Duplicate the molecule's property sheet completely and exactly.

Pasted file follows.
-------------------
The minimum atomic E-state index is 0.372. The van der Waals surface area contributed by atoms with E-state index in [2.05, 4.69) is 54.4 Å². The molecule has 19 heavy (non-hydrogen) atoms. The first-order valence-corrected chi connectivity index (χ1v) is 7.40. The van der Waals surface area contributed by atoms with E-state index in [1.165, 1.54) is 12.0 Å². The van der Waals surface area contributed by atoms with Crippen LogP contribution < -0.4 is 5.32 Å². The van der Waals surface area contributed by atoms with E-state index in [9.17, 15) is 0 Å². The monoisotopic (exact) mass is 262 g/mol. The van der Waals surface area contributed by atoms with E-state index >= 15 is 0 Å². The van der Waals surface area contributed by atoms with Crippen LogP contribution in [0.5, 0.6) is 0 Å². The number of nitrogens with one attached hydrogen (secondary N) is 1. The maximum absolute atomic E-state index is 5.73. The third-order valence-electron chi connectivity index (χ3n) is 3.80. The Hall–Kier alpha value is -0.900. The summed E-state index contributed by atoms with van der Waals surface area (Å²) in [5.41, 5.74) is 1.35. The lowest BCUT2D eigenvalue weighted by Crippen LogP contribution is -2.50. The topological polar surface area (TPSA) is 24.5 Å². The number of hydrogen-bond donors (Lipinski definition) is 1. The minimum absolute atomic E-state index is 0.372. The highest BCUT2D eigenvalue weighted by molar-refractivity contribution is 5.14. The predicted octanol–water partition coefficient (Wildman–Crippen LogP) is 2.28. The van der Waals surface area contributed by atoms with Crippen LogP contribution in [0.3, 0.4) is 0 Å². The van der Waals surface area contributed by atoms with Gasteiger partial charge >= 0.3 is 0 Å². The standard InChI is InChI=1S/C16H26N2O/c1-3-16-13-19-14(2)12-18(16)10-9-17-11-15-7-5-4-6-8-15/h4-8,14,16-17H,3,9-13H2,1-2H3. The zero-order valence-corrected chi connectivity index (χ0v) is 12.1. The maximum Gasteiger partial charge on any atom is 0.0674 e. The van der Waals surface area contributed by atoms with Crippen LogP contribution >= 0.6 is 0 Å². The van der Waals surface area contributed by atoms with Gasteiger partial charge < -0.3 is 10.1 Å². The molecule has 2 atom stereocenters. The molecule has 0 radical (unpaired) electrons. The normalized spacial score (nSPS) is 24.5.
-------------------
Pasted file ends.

The minimum atomic E-state index is 0.372. The van der Waals surface area contributed by atoms with E-state index in [2.05, 4.69) is 54.4 Å². The molecule has 19 heavy (non-hydrogen) atoms. The first-order valence-corrected chi connectivity index (χ1v) is 7.40. The van der Waals surface area contributed by atoms with E-state index in [1.165, 1.54) is 12.0 Å². The van der Waals surface area contributed by atoms with Crippen LogP contribution < -0.4 is 5.32 Å². The van der Waals surface area contributed by atoms with E-state index in [9.17, 15) is 0 Å². The monoisotopic (exact) mass is 262 g/mol. The van der Waals surface area contributed by atoms with E-state index >= 15 is 0 Å². The van der Waals surface area contributed by atoms with Crippen LogP contribution in [0.5, 0.6) is 0 Å². The number of nitrogens with one attached hydrogen (secondary N) is 1. The maximum absolute atomic E-state index is 5.73. The third-order valence-electron chi connectivity index (χ3n) is 3.80. The Hall–Kier alpha value is -0.900. The summed E-state index contributed by atoms with van der Waals surface area (Å²) in [5.41, 5.74) is 1.35. The lowest BCUT2D eigenvalue weighted by Crippen LogP contribution is -2.50. The topological polar surface area (TPSA) is 24.5 Å². The number of hydrogen-bond donors (Lipinski definition) is 1. The minimum absolute atomic E-state index is 0.372. The highest BCUT2D eigenvalue weighted by molar-refractivity contribution is 5.14. The predicted octanol–water partition coefficient (Wildman–Crippen LogP) is 2.28. The van der Waals surface area contributed by atoms with Crippen LogP contribution in [0.3, 0.4) is 0 Å². The van der Waals surface area contributed by atoms with Gasteiger partial charge >= 0.3 is 0 Å². The standard InChI is InChI=1S/C16H26N2O/c1-3-16-13-19-14(2)12-18(16)10-9-17-11-15-7-5-4-6-8-15/h4-8,14,16-17H,3,9-13H2,1-2H3. The zero-order valence-corrected chi connectivity index (χ0v) is 12.1. The maximum Gasteiger partial charge on any atom is 0.0674 e. The van der Waals surface area contributed by atoms with Crippen LogP contribution >= 0.6 is 0 Å². The van der Waals surface area contributed by atoms with Gasteiger partial charge < -0.3 is 10.1 Å². The molecule has 2 atom stereocenters. The molecule has 0 radical (unpaired) electrons. The normalized spacial score (nSPS) is 24.5.